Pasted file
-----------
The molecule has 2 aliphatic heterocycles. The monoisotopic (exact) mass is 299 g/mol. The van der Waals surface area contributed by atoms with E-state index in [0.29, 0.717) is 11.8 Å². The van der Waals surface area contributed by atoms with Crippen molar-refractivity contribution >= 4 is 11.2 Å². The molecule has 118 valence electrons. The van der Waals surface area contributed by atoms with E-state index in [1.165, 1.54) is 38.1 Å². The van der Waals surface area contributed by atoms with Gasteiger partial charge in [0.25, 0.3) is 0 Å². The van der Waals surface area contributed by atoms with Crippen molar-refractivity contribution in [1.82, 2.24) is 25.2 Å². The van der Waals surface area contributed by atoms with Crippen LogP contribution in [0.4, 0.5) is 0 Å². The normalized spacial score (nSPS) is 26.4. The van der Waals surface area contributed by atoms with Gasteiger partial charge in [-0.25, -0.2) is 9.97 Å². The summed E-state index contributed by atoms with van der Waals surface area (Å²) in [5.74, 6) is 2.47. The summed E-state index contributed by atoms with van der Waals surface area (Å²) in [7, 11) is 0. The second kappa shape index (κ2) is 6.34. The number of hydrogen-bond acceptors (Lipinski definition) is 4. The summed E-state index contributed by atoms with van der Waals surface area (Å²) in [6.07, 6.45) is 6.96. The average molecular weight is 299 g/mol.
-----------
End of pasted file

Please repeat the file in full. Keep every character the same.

The molecule has 2 aliphatic heterocycles. The monoisotopic (exact) mass is 299 g/mol. The van der Waals surface area contributed by atoms with E-state index in [0.29, 0.717) is 11.8 Å². The van der Waals surface area contributed by atoms with Crippen molar-refractivity contribution >= 4 is 11.2 Å². The molecule has 118 valence electrons. The van der Waals surface area contributed by atoms with E-state index in [1.165, 1.54) is 38.1 Å². The van der Waals surface area contributed by atoms with Gasteiger partial charge in [0.25, 0.3) is 0 Å². The van der Waals surface area contributed by atoms with Crippen molar-refractivity contribution in [1.82, 2.24) is 25.2 Å². The van der Waals surface area contributed by atoms with Crippen LogP contribution in [0.4, 0.5) is 0 Å². The normalized spacial score (nSPS) is 26.4. The van der Waals surface area contributed by atoms with Gasteiger partial charge in [-0.25, -0.2) is 9.97 Å². The summed E-state index contributed by atoms with van der Waals surface area (Å²) in [5.74, 6) is 2.47. The summed E-state index contributed by atoms with van der Waals surface area (Å²) in [7, 11) is 0. The second kappa shape index (κ2) is 6.34. The number of hydrogen-bond acceptors (Lipinski definition) is 4. The summed E-state index contributed by atoms with van der Waals surface area (Å²) in [6.07, 6.45) is 6.96. The average molecular weight is 299 g/mol.